It is the disclosure itself, not answers to Interrogatories, which "discloses that the garnishee is not indebted to the debtor." And it is the fact that the garnishee claims not to be indebted to the debtor that would trigger a decision of an interested person to challenge the garnishee by making a Motion under Section 571.80.

The legislature in Section 571.75 has specified in great and lengthy detail the contents required in a garnishment disclosure, and it does not include interrogatory answers. Section 571.72, subd. 5 requires that disclosure be in the form prescribed by Section 571.75. When Section 571.72, subd. 5 authorizes the service of Interrogatories, it speaks of them separately from the garnishment disclosure. It provides: "The creditor shall serve with the garnishment summons the applicable garnishment disclosure form substantially in the form set forth in section 571.75. The creditor may also serve written interrogatories with the garnishment summons." A garnishee's duty is then to make a disclosure, and to provide separate interrogatory answers. Section 571.72, subd. 2(3) provides in relevant part: . . . . . the garnishee shall serve upon the creditor and upon the debtor within 20 days after service of the garnishment summons, a written disclosure, of the garnishee's indebtedness . . . and answers to all written interrogatories that are served with the garnishment summons."

Section 571.82, subd. 1 also speaks of a "disclosure" separately from answers to interrogatories. The term "disclosure" in Section 571.82, subd. 1 must be construed to mean the same thing as ""disclosure" means in Section 571.79(a). Under Section 571.82, subd. 1, "If a garnishee fails to serve a disclosure as required in this chapter, the court may render judgment against the garnishee. . . ." The "disclosure" under this section of the statute, like the "disclosure" under Section 571.79(a), means only the garnishment disclosure in the form prescribed by law, and does not also embrace answers to interrogatories. The legislature did not intend that even a complete failure to serve answers to interrogatories would warrant entry of judgment against that party, and certainly did not intend that judgment could be entered against a party which served allegedly "evasive or incomplete" answers to interrogatories. If Plaintiffs interpretation of the statute were adopted, this absurd result would follow. The Minnesota legislature does not intend absurd results. Minn.Stat. § 645.17(1).

We conclude that when the term "disclosure" is used in Section 571.79(a) and in Section 571.82, subd. 1, it means a disclosure in the form prescribed by Section 571.75, and does not include answers to interrogatories. We have not found in Plaintiffs pleadings, nor in our own research, any sound basis upon which we could conclude that a garnishee Defendant is not discharged under Section 571.79(a) until it serves answers to interrogatories.

There is also another reason why the Motion to Compel should be denied. That is that in this case, the garnishee Defendants did serve answers to interrogatories, but Plaintiff did not make a Motion under Section 571.80 within 20 days after receipt of those answers (nor has it yet made such a motion). Even if the motions under Section 571.80 could be made within 20 days of service of answers to interrogatories, in this case Plaintiff did not meet that deadline either. Its only Motion is to Compel Interrogatory Answers, and it has made no Motion under Section 571.80.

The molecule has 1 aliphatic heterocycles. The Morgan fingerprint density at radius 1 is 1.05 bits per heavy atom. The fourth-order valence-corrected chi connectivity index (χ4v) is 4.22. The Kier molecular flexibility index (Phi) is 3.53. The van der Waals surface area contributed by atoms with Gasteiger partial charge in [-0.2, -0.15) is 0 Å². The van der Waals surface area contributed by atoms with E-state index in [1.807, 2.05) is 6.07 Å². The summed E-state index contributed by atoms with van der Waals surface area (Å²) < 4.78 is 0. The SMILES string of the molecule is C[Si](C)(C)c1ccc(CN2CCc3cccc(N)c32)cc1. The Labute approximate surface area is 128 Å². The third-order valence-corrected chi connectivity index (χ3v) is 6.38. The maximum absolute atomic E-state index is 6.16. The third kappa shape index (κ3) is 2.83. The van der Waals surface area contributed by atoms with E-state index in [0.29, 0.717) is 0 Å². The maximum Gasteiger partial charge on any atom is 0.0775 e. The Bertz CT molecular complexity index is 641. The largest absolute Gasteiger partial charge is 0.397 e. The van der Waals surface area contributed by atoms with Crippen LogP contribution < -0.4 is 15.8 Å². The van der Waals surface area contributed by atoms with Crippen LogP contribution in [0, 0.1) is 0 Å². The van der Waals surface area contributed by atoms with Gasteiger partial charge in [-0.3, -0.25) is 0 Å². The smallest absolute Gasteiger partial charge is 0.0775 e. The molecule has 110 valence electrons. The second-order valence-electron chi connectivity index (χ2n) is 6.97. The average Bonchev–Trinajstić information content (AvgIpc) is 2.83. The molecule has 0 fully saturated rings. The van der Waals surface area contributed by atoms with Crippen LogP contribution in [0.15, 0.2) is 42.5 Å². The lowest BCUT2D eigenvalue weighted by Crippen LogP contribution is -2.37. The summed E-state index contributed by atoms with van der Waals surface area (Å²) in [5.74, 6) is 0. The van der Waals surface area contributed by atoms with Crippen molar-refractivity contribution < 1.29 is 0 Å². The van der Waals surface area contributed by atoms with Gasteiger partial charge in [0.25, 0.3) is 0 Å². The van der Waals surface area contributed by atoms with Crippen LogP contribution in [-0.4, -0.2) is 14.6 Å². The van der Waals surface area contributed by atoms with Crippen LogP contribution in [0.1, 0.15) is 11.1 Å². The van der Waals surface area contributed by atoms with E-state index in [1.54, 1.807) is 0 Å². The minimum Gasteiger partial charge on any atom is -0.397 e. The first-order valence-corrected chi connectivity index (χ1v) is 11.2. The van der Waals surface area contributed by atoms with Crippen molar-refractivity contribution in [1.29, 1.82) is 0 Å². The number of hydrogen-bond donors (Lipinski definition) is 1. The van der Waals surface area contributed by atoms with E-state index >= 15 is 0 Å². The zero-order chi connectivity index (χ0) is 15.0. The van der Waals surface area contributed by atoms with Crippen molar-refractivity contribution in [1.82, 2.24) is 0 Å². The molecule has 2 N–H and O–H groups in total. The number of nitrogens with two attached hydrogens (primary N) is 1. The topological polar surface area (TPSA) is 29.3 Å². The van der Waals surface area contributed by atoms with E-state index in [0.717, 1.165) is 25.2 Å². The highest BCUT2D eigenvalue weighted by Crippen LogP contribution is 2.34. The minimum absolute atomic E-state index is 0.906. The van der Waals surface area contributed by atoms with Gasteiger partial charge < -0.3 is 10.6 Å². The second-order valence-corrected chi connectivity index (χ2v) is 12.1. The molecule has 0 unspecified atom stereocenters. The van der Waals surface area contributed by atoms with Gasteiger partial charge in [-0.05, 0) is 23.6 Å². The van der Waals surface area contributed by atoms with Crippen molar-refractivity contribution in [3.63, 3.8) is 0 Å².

Plaintiff asks the Court to further extend the statute, to conclude that the discharge under Section 571.79(a) does not occur until 20 days after "non-evasive" answers are served by a garnishee defendant. They point out that under Section 571.72, subd. 1: "Unless this chapter specifically provides otherwise, the Rules of Civil Procedure for the District Courts shall apply in all proceedings under this chapter;" and that under either the Federal or Minnesota Rules of Civil Procedure, "an evasive or incomplete answer, or response is to be treated as a failure to disclose, answer or respond." F.R.C.P Rule 37(a)(3); Minn.R.C.P. Rule 37.01(c).

Plaintiffs argument proceeds from a misreading of the Rules as well as the statute. Federal Rule 37(a) provides remedies where there is a failure to answer interrogatories. Federal Rule 37 (a)(3) was adopted in 1970. As the Advisory Committee Note makes clear, this Rule only "makes clear that an evasive or incomplete answer is to be considered, for purposes of [Rule 37] subdivision (a), a failure to answer." (Emphasis supplied) It is not intended that this Rule, (or the Minnesota analog, Rule 37.01(c)), have any effect upon the interpretation of Minnesota garnishment law.

It would be stretching statutory language beyond the breaking point to conclude that "disclosure" under Section 571.79(a) meant "non-evasive answers to interrogatories." To so hold would create delays and uncertainty which are the opposite of the legislative intent that these issues be promptly resolved without judicial intervention. Section 571.80(a) requires that motions be made within 20 days after "disclosure," and that the hearing on such motions be scheduled within 30 days of the service of the motion. If the Court were to adopt the position of the Plaintiff, there could be no discharge from a Garnishment Summons until a judicial determination had been made as to the adequacy of the answers to interrogatories.

The interpretation urged by Plaintiff would have the result of creating uncertainty as to the date on which a motion would have to be filed under section 571.80, since a party would always be free to contend that the answers to interrogatories were incomplete. This would mean that judicial interpretation would be required of each garnishment to determine whether the discharge had occurred. We believe the legislature intended that discharge would occur by operation of law, instead of requiring judicial intervention or decision in each of the thousands of garnishment proceedings commenced under this statute. Garnishment rights under the statute are distinct from substantive rights. See. e.g. Minn.Stat. § 571.86.